TELECOM Digest OnLine - Sorted: Re:Communications History

Re:Communications History

Charles Cryderman (
Wed, 14 Dec 2005 15:00:46 -0500

Professor Gray enlightened us with:

> In 1959 I was assigned to the US Army Signal Depot in Okinawa. I got
> my uniform all spruced up and answered all of the questions from the
> examining board correctly and won "soldier of the month". There were
> three awards. One was a new Army Green uniform, which would have cost
> me about half a month's pay out of my pocket. When I joined the Army in
> 1957 they issued us one OD uniform and one green one. We were supposed
> to buy the second green one ourselves. We got black shoes,
> but we had to dye the brown boots black ourselves.

> Another piece of the award was a three-minute phone call to the United
> States -- which at the time would cost about US$36.00 (over a third of a
> month's pay). As I recall it was handled by RCA Globecom from a phone
> booth in Sukiran to Tulsa, OK. It was full duplex, so we didn't have to
> do the "over" thing. I called my wife, who had just borne our first
> son. I learned that he had been born via a Red Cross "health and
> welfare" telegram, since my wife couldn't afford to call me. I'm glad
> that the troops today have multiple methods of communicating, but in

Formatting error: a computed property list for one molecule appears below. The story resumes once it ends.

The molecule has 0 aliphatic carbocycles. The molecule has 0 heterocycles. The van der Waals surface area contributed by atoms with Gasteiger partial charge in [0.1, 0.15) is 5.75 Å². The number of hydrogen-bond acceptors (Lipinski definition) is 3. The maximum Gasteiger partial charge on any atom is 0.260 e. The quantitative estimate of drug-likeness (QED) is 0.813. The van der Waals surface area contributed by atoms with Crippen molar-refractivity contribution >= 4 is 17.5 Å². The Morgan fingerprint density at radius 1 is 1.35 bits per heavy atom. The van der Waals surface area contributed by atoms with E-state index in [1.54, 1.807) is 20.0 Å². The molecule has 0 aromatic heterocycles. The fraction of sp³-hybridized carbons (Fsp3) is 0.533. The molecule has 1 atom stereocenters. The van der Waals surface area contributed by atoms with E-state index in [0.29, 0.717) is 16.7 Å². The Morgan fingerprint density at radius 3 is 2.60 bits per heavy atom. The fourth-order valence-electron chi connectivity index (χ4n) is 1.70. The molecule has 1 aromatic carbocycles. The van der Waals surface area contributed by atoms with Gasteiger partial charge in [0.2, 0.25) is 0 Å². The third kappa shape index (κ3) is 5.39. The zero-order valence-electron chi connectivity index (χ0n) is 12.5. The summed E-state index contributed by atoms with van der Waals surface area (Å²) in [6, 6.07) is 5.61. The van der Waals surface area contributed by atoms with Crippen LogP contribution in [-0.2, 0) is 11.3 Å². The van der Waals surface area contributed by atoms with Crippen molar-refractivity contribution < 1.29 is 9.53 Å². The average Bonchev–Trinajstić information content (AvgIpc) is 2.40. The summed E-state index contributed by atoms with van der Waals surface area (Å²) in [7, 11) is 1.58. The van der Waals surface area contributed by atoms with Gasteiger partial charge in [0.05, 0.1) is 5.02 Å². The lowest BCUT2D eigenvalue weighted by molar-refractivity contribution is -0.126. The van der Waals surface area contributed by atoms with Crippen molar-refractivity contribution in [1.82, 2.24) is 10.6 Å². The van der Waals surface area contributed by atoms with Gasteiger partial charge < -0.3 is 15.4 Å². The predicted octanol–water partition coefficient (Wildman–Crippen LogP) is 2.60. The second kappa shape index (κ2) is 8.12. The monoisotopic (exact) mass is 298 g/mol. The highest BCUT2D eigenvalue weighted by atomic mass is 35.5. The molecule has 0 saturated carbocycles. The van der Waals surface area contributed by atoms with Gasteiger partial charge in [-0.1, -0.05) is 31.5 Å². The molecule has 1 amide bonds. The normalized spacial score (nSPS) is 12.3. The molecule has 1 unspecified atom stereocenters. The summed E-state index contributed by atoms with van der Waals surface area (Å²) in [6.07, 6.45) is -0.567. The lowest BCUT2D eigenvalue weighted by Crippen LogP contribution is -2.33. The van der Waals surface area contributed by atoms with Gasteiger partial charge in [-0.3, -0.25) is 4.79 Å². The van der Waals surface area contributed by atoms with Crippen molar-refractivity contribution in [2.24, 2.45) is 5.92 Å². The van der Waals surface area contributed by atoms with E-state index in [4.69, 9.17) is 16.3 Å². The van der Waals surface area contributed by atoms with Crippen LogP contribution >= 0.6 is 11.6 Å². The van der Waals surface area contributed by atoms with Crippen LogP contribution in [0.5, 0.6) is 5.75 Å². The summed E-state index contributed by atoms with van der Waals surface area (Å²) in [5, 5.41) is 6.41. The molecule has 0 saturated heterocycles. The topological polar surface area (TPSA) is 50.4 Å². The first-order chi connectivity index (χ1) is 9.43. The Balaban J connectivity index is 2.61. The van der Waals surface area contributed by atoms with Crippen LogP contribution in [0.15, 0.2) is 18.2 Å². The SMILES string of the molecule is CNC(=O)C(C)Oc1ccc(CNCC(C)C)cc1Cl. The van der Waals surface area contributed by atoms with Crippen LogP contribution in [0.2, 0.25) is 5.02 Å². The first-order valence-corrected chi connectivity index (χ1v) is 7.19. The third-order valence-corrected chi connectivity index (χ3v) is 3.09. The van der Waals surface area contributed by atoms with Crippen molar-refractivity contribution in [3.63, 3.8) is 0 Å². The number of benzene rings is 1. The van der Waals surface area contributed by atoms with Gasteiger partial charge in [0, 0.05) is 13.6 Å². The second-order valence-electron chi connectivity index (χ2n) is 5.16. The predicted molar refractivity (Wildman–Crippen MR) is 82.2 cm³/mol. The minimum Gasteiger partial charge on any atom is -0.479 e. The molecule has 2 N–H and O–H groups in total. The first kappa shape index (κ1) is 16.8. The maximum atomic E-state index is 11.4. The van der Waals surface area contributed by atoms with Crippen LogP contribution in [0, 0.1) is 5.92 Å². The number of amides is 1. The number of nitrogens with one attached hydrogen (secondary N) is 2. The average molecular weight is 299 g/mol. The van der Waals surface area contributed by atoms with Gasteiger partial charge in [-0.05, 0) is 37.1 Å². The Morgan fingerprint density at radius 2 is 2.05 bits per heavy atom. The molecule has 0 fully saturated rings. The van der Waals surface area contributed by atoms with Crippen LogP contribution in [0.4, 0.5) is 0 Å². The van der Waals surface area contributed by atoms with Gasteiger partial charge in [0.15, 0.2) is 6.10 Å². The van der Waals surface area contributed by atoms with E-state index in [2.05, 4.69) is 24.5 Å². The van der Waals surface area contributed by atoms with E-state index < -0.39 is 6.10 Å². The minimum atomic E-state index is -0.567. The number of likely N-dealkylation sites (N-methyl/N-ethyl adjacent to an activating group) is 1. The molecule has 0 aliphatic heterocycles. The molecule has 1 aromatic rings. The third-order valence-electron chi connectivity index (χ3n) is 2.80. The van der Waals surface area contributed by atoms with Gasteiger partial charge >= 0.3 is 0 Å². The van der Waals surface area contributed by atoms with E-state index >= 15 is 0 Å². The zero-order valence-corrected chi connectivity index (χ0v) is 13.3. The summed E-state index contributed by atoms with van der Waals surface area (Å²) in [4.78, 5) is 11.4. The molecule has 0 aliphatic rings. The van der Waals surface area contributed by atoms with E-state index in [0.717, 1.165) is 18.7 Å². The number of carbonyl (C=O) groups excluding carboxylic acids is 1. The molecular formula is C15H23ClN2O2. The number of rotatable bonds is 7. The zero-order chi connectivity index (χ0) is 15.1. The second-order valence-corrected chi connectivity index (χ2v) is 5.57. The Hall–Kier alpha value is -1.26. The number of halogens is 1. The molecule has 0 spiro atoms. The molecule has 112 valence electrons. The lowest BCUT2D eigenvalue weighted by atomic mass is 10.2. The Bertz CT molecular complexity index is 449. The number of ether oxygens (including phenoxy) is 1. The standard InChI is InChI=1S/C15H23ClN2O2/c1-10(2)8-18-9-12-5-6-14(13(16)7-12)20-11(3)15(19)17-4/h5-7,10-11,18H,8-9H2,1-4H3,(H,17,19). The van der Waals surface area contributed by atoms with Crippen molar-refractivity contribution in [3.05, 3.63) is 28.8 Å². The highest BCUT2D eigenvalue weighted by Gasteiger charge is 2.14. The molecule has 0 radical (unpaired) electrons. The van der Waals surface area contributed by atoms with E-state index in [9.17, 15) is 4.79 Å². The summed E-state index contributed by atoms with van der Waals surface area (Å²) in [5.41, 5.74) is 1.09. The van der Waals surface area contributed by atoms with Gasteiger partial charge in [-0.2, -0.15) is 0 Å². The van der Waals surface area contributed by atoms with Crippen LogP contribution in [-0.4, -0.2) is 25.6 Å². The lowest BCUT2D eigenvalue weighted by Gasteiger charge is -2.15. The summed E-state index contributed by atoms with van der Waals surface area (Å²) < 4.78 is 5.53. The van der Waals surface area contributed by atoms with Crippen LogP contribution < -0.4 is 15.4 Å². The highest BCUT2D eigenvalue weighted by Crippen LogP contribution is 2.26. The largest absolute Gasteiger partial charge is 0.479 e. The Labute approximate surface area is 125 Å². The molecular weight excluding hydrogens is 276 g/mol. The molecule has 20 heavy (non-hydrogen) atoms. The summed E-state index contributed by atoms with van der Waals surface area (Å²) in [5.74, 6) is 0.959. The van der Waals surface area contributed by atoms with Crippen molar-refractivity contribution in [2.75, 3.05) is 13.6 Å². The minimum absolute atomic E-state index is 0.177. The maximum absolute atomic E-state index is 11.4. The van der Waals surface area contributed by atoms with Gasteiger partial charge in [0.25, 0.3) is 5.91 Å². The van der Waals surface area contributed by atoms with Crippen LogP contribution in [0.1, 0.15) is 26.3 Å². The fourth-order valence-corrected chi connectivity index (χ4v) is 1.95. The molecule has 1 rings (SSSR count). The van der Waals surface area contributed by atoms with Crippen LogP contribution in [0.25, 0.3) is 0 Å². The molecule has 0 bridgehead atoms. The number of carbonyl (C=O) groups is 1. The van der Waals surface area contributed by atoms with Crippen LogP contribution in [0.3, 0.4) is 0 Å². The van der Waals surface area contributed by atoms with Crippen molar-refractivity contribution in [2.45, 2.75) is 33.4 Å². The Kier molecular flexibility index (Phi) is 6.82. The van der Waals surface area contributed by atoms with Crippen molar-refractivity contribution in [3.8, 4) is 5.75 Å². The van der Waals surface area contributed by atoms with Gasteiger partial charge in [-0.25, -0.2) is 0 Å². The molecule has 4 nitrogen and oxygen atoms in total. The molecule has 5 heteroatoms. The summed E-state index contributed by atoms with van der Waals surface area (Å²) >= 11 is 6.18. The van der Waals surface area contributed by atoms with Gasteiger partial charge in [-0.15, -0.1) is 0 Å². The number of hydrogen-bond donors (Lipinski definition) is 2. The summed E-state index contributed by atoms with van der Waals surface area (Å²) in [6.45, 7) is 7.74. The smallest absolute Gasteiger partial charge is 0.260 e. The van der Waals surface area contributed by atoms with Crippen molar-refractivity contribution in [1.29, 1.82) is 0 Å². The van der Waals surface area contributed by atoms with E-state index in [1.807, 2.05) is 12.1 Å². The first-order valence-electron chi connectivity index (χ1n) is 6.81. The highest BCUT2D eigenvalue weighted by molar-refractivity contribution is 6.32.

> 1958-59 I was severely restricted. My wife wrote every day, but we only
> had that one single phone conversation in my 15 months overseas. At $12
> a minute, we could buy a lot of stamps.

> The final part of the award was a trip to the northern part of Okinawaka
> (on the general's helicopter) to have a look at the tropospheric scatter
> radio site that was being installed. My memory is clouded by the fog of
> time, but I think it was Philco doing the installation. Since I was a
> radio repairman I got the "grand tour" of the whole site. The
> helicopter ride was something special as well, since they were not
> nearly as ubiquitous as they are today.


As of 1987 (when I left Okinawa) the tropospheric scatter radio systems
were still in use. There were two satellite stations (not sure if that
has changed any) as well as sub-sea cable off the island. Also, the US
Air Force had installed a telephone system that was available for
personal use though out the island. This include family housing and
single enlisted housing (barracks). It was at that time about $15.00 a
month and calls to the US were about 0.45 per minute.

One last note, I too went before the board as a NCO. Just before I went
before them it they drop the main award, a back seat ride in a Air Force
F15 around the island. Now that would have been a blast.

Chip Cryderman

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